“Therefore you are inexcusable, O man, whoever you are who judge, for in whatever you judge another you condemn yourself; for you who judge practice the same things. But we know that the judgment of God is according to truth against those who practice such things. Or do you despise the riches of His goodness, forbearance, and longsuffering, not knowing that the goodness of God leads you to repentance? But in accordance with your hardness and your impenitent heart you are treasuring up for yourself wrath in the day of wrath and revelation of the righteous judgment of God, who ‘will render to each one according to his deeds’: eternal life to those who by patient continuance in doing good seek for glory, honor, and immortality; but to those who are self-seeking and do not obey the truth, but obey unrighteousness—indignation and wrath, tribulation and anguish, on every soul of man who does evil, of the Jew first and also of the Greek; but glory, honor, and peace to everyone who works what is good, to the Jew first and also to the Greek. For there is no partiality with God.” Romans 2:1-11
We are looking at how Paul continued his strong claims from Romans chapter one about God’s wrath “revealed from heaven against all ungodliness and unrighteousness of men, who suppress the truth in unrighteousness.” Paul made it clear to his Jewish readers that they were “inexcusable” and had actually “condemned” themselves in judging Gentiles for their sins because they (Jews) had practiced “the same things.”
In our last study we saw this from Paul –
“And do you think this, O man, you who judge those practicing such things, and doing the same, that you will escape the judgment of God? Or do you despise the riches of His goodness, forbearance, and longsuffering, not knowing that the goodness of God leads you to repentance?” Romans 2:3-4
We move now to the next two verses which help bolster Paul’s logic –
“But in accordance with your hardness and your impenitent heart you are treasuring up for yourself wrath in the day of wrath and revelation of the righteous judgment of God, who ‘will render to each one according to his deeds …” Romans 2:5-6
κατα δε την σκληροτητα σου και αμετανοητον καρδιαν θησαυριζεις σεαυτω οργην εν ημερα οργης και αποκαλυψεως δικαιοκρισιας του θεου ος αποδωσει εκαστω κατα τα εργα αυτου
σκληροτητα (sklérotéta) is from σκληρός (skléros) which means “hard from being dry, violent, harsh.) The idea of sklérotéta is a hardness of heart. It’s a person who is continually obstinate (stubborn). The Jews who knew their Bibles well would have recognized that term because being stubborn was part of their history.
In Psalm 78, King David wrote that Jews were a “stubborn” people – “And may not be like their fathers, A stubborn and rebellious generation, A generation that did not set its heart aright, And whose spirit was not faithful to God.”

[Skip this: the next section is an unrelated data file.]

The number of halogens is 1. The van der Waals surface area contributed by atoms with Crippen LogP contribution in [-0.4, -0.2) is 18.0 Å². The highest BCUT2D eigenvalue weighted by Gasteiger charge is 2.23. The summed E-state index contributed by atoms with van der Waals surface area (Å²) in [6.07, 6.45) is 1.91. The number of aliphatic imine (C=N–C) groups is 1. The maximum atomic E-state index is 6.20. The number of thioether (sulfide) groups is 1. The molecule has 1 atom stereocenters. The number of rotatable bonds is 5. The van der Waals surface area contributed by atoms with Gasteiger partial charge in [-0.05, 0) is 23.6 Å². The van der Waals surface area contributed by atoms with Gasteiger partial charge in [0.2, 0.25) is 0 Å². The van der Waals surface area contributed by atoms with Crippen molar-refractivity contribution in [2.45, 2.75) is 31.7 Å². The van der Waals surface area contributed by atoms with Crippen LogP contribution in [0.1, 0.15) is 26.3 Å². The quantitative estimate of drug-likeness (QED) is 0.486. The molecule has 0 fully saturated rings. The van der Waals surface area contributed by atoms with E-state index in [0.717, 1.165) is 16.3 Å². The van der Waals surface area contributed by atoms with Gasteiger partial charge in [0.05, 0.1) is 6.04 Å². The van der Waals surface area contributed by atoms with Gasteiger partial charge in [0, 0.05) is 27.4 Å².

The prophet Hosea wrote that “Israel is stubborn Like a stubborn calf …” (Hosea 4:16)
God called Jews, who were His people, stubborn –
“And He said to me: ‘Son of man, I am sending you to the children of Israel, to a rebellious nation that has rebelled against Me; they and their fathers have transgressed against Me to this very day. For they are impudent and stubborn children. I am sending you to them, and you shall say to them, ‘Thus says the Lord God.’ As for them, whether they hear or whether they refuse—for they are a rebellious house—yet they will know that a prophet has been among them.” Ezekiel 2:3-5
Stubbornness is related to rebellion, as we see in Ezekiel and other Old Testament references. What is the answer to a rebellious attitude? The Bible is quite clear about that. The answer is repentance. However, Paul points out in Romans that some Jews were unrepentant.
αμετανοητον (ametanoéton) is the negative of μετανοέω (metanoeó), “repent, change mind.” The word ametanoéton means “unrepentant, impenitent.”
καρδιαν (kardian) was a word the ancient Greeks used for their “inner self.” It was the seat of their emotions and will (intention).
Paul accused the Jews of having minds, emotions and will that were hardened against God and unrepentant toward Him. Strong words indeed.
Paul wasn’t finished. He accused them of actually storing up for themselves the judgment of God in the same way they would store up treasure!
θησαυριζεις (thésaurizeis) means “store up, treasure up” something for future use. The delay of God’s judgment actually gave the Jews more time to store up for themselves (in the same way someone would store up a treasure for themselves) the terrible wrath of God.
σεαυτω (seauto’) is a pronoun that means “yourself.”
οργην (orgén) means “anger, wrath.” In the context of Paul’s writing, this refers back to God’s wrath.
Do you see the power of this statement? Paul told the Jews that their hardened, unrepentant hearts were storing up God’s wrath for a future time – a time Paul referred to as “the day of wrath and revelation of the righteous judgment of God.”
εν ημερα οργης (en hémera orgés), “the day of wrath” was a well-known theme to Jews –